UK Government Ministers Insist Brexit Won’t Be Delayed Despite Extension Request

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LONDON – Ministers are insisting that the UK will leave the EU by the current Brexit deadline of October 31, despite the government being forced by parliament to ask the bloc for an extension. UK Prime Minister Boris Johnson sent an unsigned letter requesting an extension after his Brexit strategy suffered a setback with a defeat in the House of Commons on Saturday.

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European Council President Donald Tusk confirmed that he had received the letter and will start consulting EU leaders about “how to react”. Despite this, Foreign Secretary Dominic Raab and his fellow cabinet minister Michael Gove insisted on Sunday that the UK will leave the bloc by October 31.

Johnson’s request was accompanied by a second letter, signed by the Prime Minister, saying he believed a delay would be a mistake. Gove told Sky News that the government still had “the means and ability” to leave on October 31. Gove, who is in charge of no-deal planning, stated that “the prime minister’s determination is absolute” and the government’s “determined policy” is to meet that deadline.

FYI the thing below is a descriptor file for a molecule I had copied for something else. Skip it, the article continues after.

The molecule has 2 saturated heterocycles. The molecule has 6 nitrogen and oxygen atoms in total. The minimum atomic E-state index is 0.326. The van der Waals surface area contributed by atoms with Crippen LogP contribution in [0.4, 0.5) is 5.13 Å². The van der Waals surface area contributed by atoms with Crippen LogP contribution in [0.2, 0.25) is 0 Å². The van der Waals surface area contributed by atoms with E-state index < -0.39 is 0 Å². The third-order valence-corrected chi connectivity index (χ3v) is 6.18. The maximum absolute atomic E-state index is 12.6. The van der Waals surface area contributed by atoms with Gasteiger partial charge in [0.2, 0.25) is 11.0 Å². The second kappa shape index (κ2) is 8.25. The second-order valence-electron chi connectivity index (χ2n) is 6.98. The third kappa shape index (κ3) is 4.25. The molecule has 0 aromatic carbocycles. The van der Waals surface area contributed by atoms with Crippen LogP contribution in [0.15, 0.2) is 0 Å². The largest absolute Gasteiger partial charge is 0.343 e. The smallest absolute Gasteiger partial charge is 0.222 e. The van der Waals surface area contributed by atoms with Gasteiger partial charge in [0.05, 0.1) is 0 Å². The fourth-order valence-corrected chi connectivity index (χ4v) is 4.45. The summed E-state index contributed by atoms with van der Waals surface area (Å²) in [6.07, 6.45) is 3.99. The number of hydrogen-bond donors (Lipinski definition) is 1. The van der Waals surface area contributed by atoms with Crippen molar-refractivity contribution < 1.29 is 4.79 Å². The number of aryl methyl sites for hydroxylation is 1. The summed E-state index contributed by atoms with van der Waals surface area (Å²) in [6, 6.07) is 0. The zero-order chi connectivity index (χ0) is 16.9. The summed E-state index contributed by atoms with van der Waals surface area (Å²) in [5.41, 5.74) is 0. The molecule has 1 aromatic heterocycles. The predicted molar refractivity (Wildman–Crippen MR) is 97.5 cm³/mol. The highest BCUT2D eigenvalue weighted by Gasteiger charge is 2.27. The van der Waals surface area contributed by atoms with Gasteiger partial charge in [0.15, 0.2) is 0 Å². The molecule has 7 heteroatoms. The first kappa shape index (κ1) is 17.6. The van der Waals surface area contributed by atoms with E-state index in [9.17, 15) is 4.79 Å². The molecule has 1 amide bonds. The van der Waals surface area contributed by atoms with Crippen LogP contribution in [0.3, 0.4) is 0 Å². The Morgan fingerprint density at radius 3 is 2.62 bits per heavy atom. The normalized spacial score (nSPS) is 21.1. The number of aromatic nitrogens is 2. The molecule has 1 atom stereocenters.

“We know that the EU want us to leave, we know that we have a deal that allows us to leave,” Gove noted.

He added that he is triggering ‘Operation Yellowhammer’ to ramp up preparations for a potential no-deal Brexit. He said he is taking the measure because the UK can no longer guarantee the EU will grant an extension.

“And that is why, I will later today be chairing a cabinet committee meeting – extraordinarily, on a Sunday – in order to ensure that the next stage of our exit preparations and our preparedness for no deal is accelerated,” he stated.

“It means that we are triggering Operation Yellowhammer. It means that we are preparing to ensure that if no extension is granted – and we cannot guarantee that an extension will be granted – that we have done everything possible in order to prepare to leave without a deal,” he added.

His colleague Raab said he is confident that Brexit will go ahead on its current schedule, adding that many in the EU are deeply uncomfortable about a further delay.

“[Boris Johnson] has got that deal. We seem to have the numbers in the House of Commons. Why hasn’t parliament pushed this through? That is what we are going to do next week,” he told the BBC.

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